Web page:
• Lump sum Alimony – also referred to as alimony in gross. Many states allow lump sum alimony payments that permit spouses to pay their alimony all at once.

Alimony Payments

It is essential to keep track of alimony payments in the event that there is a disagreement between the two parties. The spouse receiving alimony may make a claim in court that the spouse paying alimony has not been doing so, and the payer may be sued for back support. In addition, the IRS may challenge alimony payments that were made or received, and the payer may lose the alimony tax deduction.

In order to avoid these situations, the spouse paying alimony should:

  • Save notes of all payments with the date, check number, and address to which the alimony payment was sent.
  • Save the original checks in a safe place, such as a safe deposit box.
  • Save a receipt signed by the recipient if alimony was paid in cash.

The spouse receiving alimony should:

  • Save notes of all payments received with the date, amount received, check number, account number of the check, as well as the name of the bank the check is drawn from.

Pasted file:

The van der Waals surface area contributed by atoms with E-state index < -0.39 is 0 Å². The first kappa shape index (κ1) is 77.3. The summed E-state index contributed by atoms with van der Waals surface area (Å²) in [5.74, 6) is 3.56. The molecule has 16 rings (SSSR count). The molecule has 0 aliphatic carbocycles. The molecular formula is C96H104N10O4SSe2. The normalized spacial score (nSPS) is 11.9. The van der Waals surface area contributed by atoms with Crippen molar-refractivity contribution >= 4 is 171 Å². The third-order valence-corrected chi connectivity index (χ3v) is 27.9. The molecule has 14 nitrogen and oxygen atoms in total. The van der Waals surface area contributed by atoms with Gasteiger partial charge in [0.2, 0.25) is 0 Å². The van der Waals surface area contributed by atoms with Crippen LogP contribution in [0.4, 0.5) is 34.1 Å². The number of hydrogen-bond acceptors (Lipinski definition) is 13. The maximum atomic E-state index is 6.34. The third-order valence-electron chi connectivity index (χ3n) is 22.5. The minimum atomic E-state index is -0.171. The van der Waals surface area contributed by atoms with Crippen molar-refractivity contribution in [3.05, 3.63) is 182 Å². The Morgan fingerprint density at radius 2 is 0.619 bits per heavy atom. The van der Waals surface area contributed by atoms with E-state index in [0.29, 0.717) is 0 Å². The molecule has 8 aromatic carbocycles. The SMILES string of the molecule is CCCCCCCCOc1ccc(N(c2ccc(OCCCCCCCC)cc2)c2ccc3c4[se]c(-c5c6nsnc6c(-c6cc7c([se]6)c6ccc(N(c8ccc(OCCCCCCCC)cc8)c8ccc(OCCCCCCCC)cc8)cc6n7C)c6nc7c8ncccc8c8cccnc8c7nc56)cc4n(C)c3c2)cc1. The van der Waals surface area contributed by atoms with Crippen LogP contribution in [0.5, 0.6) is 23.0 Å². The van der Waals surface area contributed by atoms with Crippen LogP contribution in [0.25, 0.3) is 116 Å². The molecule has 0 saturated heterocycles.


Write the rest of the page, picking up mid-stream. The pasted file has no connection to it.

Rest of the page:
• Save a copy of each money order or check.
  • Save a copy of the receipts if alimony was paid in cash.


The term paternity refers to the determination of who the father of a child is in order to arrange child support payments and custody. The types of fathers that may be required to pay child support include:

  • Acknowledged father – a biological father of a child born to parents who is not married. In this situation, paternity can be established through admission of the father or an agreement between the parents of the child.